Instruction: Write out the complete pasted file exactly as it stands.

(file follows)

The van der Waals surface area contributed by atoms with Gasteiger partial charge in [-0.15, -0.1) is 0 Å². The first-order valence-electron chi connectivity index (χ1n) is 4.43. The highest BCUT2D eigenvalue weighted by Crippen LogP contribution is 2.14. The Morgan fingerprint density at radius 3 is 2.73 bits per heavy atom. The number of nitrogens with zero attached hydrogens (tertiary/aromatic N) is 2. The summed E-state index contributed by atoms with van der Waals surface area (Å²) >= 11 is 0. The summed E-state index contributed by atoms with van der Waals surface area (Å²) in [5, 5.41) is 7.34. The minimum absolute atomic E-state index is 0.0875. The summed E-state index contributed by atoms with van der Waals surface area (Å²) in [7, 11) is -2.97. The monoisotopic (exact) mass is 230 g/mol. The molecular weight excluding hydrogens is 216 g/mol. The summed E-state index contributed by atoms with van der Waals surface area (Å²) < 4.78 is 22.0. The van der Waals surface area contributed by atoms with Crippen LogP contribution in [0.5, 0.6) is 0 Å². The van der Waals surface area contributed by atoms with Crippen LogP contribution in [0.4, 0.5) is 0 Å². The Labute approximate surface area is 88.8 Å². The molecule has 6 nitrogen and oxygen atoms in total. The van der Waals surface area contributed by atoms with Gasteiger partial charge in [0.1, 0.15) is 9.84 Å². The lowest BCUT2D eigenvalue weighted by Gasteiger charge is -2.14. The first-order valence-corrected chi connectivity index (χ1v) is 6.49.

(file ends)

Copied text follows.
The van der Waals surface area contributed by atoms with Gasteiger partial charge in [-0.15, -0.1) is 0 Å². The first-order valence-electron chi connectivity index (χ1n) is 4.43. The highest BCUT2D eigenvalue weighted by Crippen LogP contribution is 2.14. The Morgan fingerprint density at radius 3 is 2.73 bits per heavy atom. The number of nitrogens with zero attached hydrogens (tertiary/aromatic N) is 2. The summed E-state index contributed by atoms with van der Waals surface area (Å²) >= 11 is 0. The summed E-state index contributed by atoms with van der Waals surface area (Å²) in [5, 5.41) is 7.34. The minimum absolute atomic E-state index is 0.0875. The summed E-state index contributed by atoms with van der Waals surface area (Å²) in [7, 11) is -2.97. The monoisotopic (exact) mass is 230 g/mol. The molecular weight excluding hydrogens is 216 g/mol. The summed E-state index contributed by atoms with van der Waals surface area (Å²) < 4.78 is 22.0. The van der Waals surface area contributed by atoms with Crippen LogP contribution in [0.5, 0.6) is 0 Å². The van der Waals surface area contributed by atoms with Crippen LogP contribution in [0.4, 0.5) is 0 Å². The Labute approximate surface area is 88.8 Å². The molecule has 6 nitrogen and oxygen atoms in total. The van der Waals surface area contributed by atoms with Gasteiger partial charge in [0.1, 0.15) is 9.84 Å². The lowest BCUT2D eigenvalue weighted by Gasteiger charge is -2.14. The first-order valence-corrected chi connectivity index (χ1v) is 6.49.